Lawsuits challenging downsizing of monuments to stay in DC
SALT LAKE CITY (AP) — Lawsuits brought by conservation, tribal and paleontological groups challenging the constitutionality of President Donald Trump’s decision to shrink two Utah national monuments will remain in a court in Washington, D.C., after a judge on Monday denied the U.S. government’s request to move the cases to Salt Lake City.
Government officials were also ordered to give two days of notice to the groups suing before any ground disturbances, such as mining, occur within the boundaries of the original monuments, according to a decision issued by U.S. District Judge Tanya Chutkan pertaining to five lawsuits over the Bears Ears and Grand Staircase-Escalante national monuments. She didn’t elaborate on why she decided to keep the cases in Washington, D.C.
The Justice Department declined comment, said spokesman Wyn Hornbuckle. The agency’s lawyers argued in January that the interest in the cases in Utah outweighed the decision by the groups to sue in Washington, D.C.
Conservation groups applauded a decision they believe keeps the cases where they belong and moves them closer to a review of the root of the case: Whether Trump exceeded his authority. Past presidents have trimmed national monuments 18 times, but there’s never been a court ruling about whether the Antiquities Act allows that action.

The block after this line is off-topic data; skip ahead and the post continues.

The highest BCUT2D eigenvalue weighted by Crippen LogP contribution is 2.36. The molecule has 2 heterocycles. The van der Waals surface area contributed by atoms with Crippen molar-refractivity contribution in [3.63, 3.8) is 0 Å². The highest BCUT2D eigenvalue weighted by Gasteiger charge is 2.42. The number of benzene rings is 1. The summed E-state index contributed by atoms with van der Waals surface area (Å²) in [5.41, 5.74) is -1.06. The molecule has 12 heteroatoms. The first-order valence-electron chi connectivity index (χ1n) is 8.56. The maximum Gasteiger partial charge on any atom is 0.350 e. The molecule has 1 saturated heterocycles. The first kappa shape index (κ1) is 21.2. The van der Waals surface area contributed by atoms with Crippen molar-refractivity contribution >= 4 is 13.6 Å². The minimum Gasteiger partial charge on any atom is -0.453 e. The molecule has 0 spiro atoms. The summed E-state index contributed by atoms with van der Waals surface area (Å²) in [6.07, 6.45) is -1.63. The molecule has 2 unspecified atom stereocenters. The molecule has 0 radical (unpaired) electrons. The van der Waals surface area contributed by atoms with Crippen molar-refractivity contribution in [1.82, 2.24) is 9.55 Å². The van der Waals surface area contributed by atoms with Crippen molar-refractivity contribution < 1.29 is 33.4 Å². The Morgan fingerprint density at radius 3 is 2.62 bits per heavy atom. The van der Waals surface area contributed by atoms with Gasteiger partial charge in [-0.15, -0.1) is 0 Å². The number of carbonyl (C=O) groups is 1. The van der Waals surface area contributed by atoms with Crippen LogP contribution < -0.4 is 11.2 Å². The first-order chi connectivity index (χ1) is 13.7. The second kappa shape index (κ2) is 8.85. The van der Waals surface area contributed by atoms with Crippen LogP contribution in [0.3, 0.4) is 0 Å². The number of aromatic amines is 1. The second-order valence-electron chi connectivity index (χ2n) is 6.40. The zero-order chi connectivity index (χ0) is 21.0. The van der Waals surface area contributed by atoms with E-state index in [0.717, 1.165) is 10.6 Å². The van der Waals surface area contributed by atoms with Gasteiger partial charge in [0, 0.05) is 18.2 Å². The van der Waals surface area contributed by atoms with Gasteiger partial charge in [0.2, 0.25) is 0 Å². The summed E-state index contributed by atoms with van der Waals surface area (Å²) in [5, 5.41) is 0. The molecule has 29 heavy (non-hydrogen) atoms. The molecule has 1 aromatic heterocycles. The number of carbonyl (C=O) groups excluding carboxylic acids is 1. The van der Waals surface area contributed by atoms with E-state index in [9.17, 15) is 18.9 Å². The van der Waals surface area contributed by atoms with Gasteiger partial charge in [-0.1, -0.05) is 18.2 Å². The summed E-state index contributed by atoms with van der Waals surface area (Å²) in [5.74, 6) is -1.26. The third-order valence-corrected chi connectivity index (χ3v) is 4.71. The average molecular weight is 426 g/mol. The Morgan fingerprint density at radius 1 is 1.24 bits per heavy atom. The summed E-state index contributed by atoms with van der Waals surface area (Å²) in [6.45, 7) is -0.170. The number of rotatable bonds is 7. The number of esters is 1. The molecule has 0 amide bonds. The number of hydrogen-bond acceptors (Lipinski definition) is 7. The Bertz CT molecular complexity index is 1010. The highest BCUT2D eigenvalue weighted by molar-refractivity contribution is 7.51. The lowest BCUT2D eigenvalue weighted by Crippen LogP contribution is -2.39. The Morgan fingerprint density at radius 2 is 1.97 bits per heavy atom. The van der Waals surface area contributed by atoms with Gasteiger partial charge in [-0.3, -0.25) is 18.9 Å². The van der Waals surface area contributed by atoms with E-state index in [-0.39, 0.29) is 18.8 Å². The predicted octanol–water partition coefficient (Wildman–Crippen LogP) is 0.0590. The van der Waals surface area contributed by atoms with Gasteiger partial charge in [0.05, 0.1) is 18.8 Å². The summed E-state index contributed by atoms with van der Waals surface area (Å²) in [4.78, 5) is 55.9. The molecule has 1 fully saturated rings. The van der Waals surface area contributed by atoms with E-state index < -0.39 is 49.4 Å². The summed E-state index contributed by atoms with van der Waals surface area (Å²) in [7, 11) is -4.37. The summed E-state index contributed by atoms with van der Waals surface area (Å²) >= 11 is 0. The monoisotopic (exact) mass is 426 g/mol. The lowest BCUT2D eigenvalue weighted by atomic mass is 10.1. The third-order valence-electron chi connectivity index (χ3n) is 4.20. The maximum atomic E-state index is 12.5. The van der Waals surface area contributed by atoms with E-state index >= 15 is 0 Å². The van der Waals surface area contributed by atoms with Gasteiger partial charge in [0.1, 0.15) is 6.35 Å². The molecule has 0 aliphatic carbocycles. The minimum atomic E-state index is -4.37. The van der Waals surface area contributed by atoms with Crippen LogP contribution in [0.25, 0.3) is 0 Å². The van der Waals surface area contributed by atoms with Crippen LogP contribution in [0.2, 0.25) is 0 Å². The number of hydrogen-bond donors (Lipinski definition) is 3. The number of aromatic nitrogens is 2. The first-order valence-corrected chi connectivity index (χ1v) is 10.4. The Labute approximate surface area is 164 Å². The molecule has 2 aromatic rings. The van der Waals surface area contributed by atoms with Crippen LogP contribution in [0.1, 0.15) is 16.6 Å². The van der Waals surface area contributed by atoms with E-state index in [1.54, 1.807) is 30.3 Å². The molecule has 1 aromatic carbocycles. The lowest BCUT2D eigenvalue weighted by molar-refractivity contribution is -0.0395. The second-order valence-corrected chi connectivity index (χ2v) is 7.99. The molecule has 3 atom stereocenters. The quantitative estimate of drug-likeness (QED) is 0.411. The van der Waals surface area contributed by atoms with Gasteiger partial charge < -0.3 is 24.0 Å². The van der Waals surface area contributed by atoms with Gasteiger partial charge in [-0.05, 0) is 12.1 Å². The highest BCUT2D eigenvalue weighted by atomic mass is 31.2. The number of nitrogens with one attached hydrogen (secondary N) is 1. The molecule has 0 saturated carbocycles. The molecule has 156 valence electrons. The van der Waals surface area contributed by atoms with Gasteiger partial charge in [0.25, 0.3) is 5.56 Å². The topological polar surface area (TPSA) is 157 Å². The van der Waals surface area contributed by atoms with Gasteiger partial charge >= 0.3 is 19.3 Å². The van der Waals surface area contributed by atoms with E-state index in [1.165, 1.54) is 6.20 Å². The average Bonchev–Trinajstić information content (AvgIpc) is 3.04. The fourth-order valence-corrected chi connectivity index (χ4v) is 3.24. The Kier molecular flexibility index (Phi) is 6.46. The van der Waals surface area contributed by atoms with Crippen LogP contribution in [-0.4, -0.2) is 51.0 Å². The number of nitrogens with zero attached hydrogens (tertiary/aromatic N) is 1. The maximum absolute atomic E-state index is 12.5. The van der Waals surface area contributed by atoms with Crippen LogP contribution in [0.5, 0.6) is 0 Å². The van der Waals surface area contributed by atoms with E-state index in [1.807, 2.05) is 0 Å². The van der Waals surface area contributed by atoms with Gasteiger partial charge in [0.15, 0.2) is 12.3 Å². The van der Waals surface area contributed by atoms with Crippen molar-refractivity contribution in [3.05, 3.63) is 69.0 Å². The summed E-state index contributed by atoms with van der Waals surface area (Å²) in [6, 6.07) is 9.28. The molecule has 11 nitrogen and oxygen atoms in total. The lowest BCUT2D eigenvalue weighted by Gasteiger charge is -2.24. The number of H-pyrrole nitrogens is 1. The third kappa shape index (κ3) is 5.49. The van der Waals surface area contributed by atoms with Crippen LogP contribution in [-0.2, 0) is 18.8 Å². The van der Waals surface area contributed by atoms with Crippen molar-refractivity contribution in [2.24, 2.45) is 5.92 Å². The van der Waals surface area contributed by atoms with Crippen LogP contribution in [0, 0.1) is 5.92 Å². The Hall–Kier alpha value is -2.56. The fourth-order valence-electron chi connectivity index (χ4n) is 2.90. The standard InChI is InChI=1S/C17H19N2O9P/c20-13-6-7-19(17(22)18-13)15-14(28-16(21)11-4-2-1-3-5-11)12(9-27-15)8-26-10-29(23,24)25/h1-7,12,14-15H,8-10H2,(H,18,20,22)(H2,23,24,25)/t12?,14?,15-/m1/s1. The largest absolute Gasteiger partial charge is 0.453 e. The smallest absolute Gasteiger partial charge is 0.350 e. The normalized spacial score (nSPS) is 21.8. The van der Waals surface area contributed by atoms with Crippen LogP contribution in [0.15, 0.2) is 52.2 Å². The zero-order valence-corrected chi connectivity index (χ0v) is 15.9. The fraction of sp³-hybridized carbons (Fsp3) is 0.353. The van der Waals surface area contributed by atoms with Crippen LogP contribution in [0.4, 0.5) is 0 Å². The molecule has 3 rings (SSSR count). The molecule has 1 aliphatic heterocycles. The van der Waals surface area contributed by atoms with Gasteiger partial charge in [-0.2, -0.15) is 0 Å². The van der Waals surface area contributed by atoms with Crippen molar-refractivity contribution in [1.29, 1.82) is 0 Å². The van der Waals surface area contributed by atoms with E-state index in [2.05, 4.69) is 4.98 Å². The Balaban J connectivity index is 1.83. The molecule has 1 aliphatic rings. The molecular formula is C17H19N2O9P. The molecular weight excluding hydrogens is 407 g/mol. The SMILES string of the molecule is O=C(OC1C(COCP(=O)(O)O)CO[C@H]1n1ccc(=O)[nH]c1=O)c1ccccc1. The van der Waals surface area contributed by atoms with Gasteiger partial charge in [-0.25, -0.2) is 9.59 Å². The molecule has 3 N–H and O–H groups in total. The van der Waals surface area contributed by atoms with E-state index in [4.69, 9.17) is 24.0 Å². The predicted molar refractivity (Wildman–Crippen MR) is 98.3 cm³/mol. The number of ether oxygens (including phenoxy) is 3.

In December, Trump downsized the Bears Ears National Monument by about 85 percent and Grand Staircase-Escalante National Monument by nearly half, following a review of 27 national monuments by Interior Secretary Ryan Zinke.
Trump said he was scaling back the two monuments to reverse federal overreach and had acted within his authority. He earned cheers from Republican leaders in Utah who lobbied him to undo protections by Democratic presidents that they considered overly broad.
Conservation and tribal groups described the Trump decision as the largest elimination of protected land in American history. They argue that shrinking the monuments jeopardized protections for irreplaceable archaeological sites and important lands. Outdoor retail company Patagonia also sued.
Heidi McIntosh, managing attorney with the conservation group Earthjustice, said she’s looking forward to making the case for why the reductions shouldn’t be allowed now that the venue decision has been made. She said the order calling on the government to give notice of land disturbances is important because while some mining requires permission, other exploratory work such as taking samples can be done without approvals.
“It makes sure that these are irreplaceable resources like the fossils you can find at Grand Staircase are protected while the lawsuit is pending,” McIntosh said.